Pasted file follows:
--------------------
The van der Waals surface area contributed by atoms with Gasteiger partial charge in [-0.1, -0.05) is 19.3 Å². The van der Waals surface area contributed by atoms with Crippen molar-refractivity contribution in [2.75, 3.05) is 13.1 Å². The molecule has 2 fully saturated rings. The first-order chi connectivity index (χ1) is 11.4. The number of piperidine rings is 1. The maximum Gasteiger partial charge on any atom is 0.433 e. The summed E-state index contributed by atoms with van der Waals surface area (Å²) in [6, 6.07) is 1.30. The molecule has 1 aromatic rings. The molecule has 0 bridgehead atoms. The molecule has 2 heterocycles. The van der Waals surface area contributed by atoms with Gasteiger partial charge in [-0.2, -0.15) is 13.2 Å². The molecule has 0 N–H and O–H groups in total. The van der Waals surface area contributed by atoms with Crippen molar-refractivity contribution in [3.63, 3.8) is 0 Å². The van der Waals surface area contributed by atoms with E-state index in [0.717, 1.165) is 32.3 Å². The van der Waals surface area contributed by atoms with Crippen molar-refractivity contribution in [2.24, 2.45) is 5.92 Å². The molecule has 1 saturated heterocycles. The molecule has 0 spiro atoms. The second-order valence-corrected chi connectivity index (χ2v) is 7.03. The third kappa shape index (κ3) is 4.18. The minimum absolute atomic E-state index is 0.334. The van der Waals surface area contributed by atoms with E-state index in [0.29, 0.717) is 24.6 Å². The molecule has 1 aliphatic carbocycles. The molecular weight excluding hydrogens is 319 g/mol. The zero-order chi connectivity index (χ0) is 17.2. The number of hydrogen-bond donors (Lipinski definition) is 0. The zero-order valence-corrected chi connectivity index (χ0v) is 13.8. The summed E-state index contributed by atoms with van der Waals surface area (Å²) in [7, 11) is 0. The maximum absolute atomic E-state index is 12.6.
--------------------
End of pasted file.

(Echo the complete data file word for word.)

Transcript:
The van der Waals surface area contributed by atoms with Gasteiger partial charge in [-0.1, -0.05) is 19.3 Å². The van der Waals surface area contributed by atoms with Crippen molar-refractivity contribution in [2.75, 3.05) is 13.1 Å². The molecule has 2 fully saturated rings. The first-order chi connectivity index (χ1) is 11.4. The number of piperidine rings is 1. The maximum Gasteiger partial charge on any atom is 0.433 e. The summed E-state index contributed by atoms with van der Waals surface area (Å²) in [6, 6.07) is 1.30. The molecule has 1 aromatic rings. The molecule has 0 bridgehead atoms. The molecule has 2 heterocycles. The van der Waals surface area contributed by atoms with Gasteiger partial charge in [-0.2, -0.15) is 13.2 Å². The molecule has 0 N–H and O–H groups in total. The van der Waals surface area contributed by atoms with Crippen molar-refractivity contribution in [3.63, 3.8) is 0 Å². The van der Waals surface area contributed by atoms with E-state index in [0.717, 1.165) is 32.3 Å². The van der Waals surface area contributed by atoms with Crippen molar-refractivity contribution in [2.24, 2.45) is 5.92 Å². The molecule has 1 saturated heterocycles. The molecule has 0 spiro atoms. The second-order valence-corrected chi connectivity index (χ2v) is 7.03. The third kappa shape index (κ3) is 4.18. The minimum absolute atomic E-state index is 0.334. The van der Waals surface area contributed by atoms with E-state index in [0.29, 0.717) is 24.6 Å². The molecule has 1 aliphatic carbocycles. The molecular weight excluding hydrogens is 319 g/mol. The zero-order chi connectivity index (χ0) is 17.2. The number of hydrogen-bond donors (Lipinski definition) is 0. The zero-order valence-corrected chi connectivity index (χ0v) is 13.8. The summed E-state index contributed by atoms with van der Waals surface area (Å²) in [7, 11) is 0. The maximum absolute atomic E-state index is 12.6.